Major benchmarks gave up some ground on Monday morning, with market participants reacting negatively to signs that the U.S. and China might not actually find resolution on the trade front as quickly as hoped. Some investors also seemed nervous about how quickly the stock market has posted strong gains in its latest move into record territory. As of 11 a.m. EST, the Dow Jones Industrial Average (DJINDICES:^DJI) was down 11 points to 27,994. The S&P 500 (SNPINDEX:^GSPC) fell 4 points to 3,117, and the Nasdaq Composite (NASDAQINDEX:^IXIC) moved lower by 20 points to 8,521.
A couple weeks ago, HP (NYSE:HPQ) got an unexpected merger offer from Xerox (NYSE:XRX), and yesterday, Xerox got its answer. Meanwhile, Amazon.com (NASDAQ:AMZN) made a decision on a key addition to its infrastructure, and although it didn't get as much publicity as its controversial HQ2 selection did last year, it still had big implications for a Southern state.
HP wants to go it alone -- for now
Shares of HP fell 1% after the printer and computer hardware company responded to Xerox's early November offer to combine forces. Although the answer wasn't what some HP investors had hoped, it still left the door open to talks in the future.
On Sunday, HP's board of directors said in a press release that it had unanimously rejected the unsolicited Xerox merger proposal. As is typical with such rejections, HP said that Xerox's offer significantly undervalued the company and therefore isn't in HP shareholders' best interests.
However, HP did say it was open to exploring a potential combination. The company's main concern was that Xerox's revenue has declined over the past year, raising what HP called "significant questions for us regarding the trajectory of your business and future prospects." In addition, HP wanted to explore exactly how much a combined HP-Xerox could save through merger-related synergies.
Even with the rejection, HP shares remain well above where they traded before Xerox made its offer. That suggests that shareholders haven't given up entirely on the idea of a possible merger between the tech companies, even if it might look different than initially proposed.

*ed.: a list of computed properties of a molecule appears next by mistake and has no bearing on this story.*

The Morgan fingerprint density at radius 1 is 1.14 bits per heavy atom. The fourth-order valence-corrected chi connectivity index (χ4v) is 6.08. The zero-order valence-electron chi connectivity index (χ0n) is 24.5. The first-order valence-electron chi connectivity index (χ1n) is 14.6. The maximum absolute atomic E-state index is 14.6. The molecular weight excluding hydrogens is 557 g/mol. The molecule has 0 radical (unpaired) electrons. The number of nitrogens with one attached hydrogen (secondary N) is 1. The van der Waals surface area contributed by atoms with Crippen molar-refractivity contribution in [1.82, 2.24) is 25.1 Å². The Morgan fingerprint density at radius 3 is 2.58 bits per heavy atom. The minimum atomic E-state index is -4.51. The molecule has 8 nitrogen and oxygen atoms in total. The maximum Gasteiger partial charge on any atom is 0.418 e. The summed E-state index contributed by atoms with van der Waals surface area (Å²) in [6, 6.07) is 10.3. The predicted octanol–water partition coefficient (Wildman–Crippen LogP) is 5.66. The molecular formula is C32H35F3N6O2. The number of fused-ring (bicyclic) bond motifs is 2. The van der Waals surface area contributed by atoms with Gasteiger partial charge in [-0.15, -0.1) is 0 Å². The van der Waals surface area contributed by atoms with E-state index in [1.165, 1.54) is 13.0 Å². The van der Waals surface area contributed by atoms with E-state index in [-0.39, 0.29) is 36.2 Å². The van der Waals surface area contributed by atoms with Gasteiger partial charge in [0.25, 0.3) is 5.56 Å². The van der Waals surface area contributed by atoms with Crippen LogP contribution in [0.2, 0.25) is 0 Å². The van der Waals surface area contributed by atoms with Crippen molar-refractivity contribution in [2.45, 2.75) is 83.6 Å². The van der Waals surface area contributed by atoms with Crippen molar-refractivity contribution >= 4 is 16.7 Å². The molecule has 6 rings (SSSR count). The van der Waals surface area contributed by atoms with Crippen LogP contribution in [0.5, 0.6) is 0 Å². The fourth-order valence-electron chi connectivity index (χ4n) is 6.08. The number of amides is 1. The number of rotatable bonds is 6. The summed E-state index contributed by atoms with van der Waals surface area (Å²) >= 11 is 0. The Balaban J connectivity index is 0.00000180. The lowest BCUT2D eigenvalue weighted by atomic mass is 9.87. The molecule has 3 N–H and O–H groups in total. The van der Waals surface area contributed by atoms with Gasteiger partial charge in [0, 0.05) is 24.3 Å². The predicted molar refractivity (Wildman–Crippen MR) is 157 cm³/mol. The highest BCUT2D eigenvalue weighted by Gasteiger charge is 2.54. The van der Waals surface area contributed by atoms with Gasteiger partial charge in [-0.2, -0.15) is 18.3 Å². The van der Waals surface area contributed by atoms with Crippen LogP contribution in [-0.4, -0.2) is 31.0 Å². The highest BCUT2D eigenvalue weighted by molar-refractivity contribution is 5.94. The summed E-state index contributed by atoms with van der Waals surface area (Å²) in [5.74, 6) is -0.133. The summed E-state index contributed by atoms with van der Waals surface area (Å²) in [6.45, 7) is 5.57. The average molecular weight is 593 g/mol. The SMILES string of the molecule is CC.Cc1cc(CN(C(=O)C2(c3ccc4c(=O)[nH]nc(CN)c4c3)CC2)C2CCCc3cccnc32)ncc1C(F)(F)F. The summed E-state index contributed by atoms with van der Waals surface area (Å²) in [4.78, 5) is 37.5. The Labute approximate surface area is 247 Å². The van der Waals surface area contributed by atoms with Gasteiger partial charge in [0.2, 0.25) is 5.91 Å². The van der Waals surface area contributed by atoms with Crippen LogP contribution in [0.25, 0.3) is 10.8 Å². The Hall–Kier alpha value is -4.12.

Amazon heads south again
Shares of Amazon.com were up a fraction of a percent following its announcement that it will locate a new fulfillment center in Mississippi. The new facility will create 500 full-time jobs, and Amazon said wages for those positions would start at $15 per hour along with benefits.
DeSoto County will be the home of the 1 million square foot fulfillment center, which is directly across the Tennessee state border from Memphis. That gives the unit proximity to one of the most important shipment airports in the nation, as FedEx has its headquarters in Memphis and uses the city airport as its global SuperHub.
The facility will handle a variety of larger items for shipment to customers. Among the products Amazon named were sports equipment, patio furniture, fishing rods, kayaks, bicycles, and large household goods.
State and local officials were predictably ecstatic about the news, as it validates Mississippi's and DeSoto County's viability as an economic hub. For Amazon, the center represents just another step forward in its efforts to build and improve its delivery efficiency.